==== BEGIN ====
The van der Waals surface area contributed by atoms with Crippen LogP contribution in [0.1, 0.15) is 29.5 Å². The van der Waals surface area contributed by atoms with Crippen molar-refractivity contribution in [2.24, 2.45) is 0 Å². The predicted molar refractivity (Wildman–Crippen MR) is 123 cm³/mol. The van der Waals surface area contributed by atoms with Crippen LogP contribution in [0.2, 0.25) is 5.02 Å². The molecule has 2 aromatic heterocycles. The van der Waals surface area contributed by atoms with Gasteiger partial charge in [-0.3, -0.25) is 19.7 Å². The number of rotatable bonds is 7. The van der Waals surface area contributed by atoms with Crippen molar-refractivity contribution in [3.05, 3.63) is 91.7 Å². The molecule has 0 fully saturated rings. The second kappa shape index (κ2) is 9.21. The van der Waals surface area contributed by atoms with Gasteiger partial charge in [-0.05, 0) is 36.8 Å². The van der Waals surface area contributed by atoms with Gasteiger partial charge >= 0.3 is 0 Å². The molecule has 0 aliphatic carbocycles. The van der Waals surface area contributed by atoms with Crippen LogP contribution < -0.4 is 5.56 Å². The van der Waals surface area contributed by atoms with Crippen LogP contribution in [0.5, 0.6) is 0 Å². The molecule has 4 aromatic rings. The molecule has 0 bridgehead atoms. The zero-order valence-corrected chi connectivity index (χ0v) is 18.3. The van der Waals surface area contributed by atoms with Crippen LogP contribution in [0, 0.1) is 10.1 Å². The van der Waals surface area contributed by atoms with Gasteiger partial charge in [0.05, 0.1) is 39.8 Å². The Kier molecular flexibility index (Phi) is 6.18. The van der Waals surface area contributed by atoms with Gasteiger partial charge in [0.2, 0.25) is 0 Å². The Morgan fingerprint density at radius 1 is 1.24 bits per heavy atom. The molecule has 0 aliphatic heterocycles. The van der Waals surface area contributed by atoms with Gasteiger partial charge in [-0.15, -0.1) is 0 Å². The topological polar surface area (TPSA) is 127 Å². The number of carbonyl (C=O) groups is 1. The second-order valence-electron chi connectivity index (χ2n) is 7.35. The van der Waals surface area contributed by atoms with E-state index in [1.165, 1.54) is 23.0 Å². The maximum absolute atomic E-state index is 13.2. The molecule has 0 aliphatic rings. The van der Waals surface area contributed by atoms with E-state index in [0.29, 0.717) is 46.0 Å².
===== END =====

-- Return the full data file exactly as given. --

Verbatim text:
The van der Waals surface area contributed by atoms with Crippen LogP contribution in [0.1, 0.15) is 29.5 Å². The van der Waals surface area contributed by atoms with Crippen molar-refractivity contribution in [2.24, 2.45) is 0 Å². The predicted molar refractivity (Wildman–Crippen MR) is 123 cm³/mol. The van der Waals surface area contributed by atoms with Crippen LogP contribution in [0.2, 0.25) is 5.02 Å². The molecule has 2 aromatic heterocycles. The van der Waals surface area contributed by atoms with Gasteiger partial charge in [-0.3, -0.25) is 19.7 Å². The number of rotatable bonds is 7. The van der Waals surface area contributed by atoms with Crippen molar-refractivity contribution in [3.05, 3.63) is 91.7 Å². The molecule has 0 fully saturated rings. The second kappa shape index (κ2) is 9.21. The van der Waals surface area contributed by atoms with Gasteiger partial charge in [-0.05, 0) is 36.8 Å². The van der Waals surface area contributed by atoms with Gasteiger partial charge >= 0.3 is 0 Å². The molecule has 0 aliphatic carbocycles. The van der Waals surface area contributed by atoms with Crippen LogP contribution < -0.4 is 5.56 Å². The van der Waals surface area contributed by atoms with Crippen LogP contribution in [0.5, 0.6) is 0 Å². The molecule has 4 aromatic rings. The molecule has 0 bridgehead atoms. The zero-order valence-corrected chi connectivity index (χ0v) is 18.3. The van der Waals surface area contributed by atoms with Crippen LogP contribution in [0, 0.1) is 10.1 Å². The van der Waals surface area contributed by atoms with Gasteiger partial charge in [0.05, 0.1) is 39.8 Å². The Kier molecular flexibility index (Phi) is 6.18. The van der Waals surface area contributed by atoms with Gasteiger partial charge in [0.2, 0.25) is 0 Å². The Morgan fingerprint density at radius 1 is 1.24 bits per heavy atom. The molecule has 0 aliphatic heterocycles. The van der Waals surface area contributed by atoms with Gasteiger partial charge in [-0.15, -0.1) is 0 Å². The topological polar surface area (TPSA) is 127 Å². The number of carbonyl (C=O) groups is 1. The second-order valence-electron chi connectivity index (χ2n) is 7.35. The van der Waals surface area contributed by atoms with E-state index in [1.165, 1.54) is 23.0 Å². The maximum absolute atomic E-state index is 13.2. The molecule has 0 aliphatic rings. The van der Waals surface area contributed by atoms with E-state index in [0.29, 0.717) is 46.0 Å².